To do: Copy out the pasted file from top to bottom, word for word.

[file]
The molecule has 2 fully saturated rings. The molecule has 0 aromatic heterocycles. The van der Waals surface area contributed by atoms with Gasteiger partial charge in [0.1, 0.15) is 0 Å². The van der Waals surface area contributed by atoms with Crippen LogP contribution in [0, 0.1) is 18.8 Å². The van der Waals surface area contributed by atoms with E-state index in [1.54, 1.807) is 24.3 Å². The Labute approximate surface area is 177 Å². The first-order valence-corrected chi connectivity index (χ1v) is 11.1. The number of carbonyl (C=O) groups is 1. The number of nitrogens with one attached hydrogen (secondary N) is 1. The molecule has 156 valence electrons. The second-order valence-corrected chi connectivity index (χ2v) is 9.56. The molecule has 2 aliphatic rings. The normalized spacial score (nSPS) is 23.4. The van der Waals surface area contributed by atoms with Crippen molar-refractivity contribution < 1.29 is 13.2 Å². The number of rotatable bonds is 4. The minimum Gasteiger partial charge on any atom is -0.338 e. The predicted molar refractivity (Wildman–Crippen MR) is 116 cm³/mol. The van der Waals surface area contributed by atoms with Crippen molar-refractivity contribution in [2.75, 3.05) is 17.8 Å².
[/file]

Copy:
The molecule has 2 fully saturated rings. The molecule has 0 aromatic heterocycles. The van der Waals surface area contributed by atoms with Gasteiger partial charge in [0.1, 0.15) is 0 Å². The van der Waals surface area contributed by atoms with Crippen LogP contribution in [0, 0.1) is 18.8 Å². The van der Waals surface area contributed by atoms with E-state index in [1.54, 1.807) is 24.3 Å². The Labute approximate surface area is 177 Å². The first-order valence-corrected chi connectivity index (χ1v) is 11.1. The number of carbonyl (C=O) groups is 1. The number of nitrogens with one attached hydrogen (secondary N) is 1. The molecule has 156 valence electrons. The second-order valence-corrected chi connectivity index (χ2v) is 9.56. The molecule has 2 aliphatic rings. The normalized spacial score (nSPS) is 23.4. The van der Waals surface area contributed by atoms with Crippen molar-refractivity contribution < 1.29 is 13.2 Å². The number of rotatable bonds is 4. The minimum Gasteiger partial charge on any atom is -0.338 e. The predicted molar refractivity (Wildman–Crippen MR) is 116 cm³/mol. The van der Waals surface area contributed by atoms with Crippen molar-refractivity contribution in [2.75, 3.05) is 17.8 Å².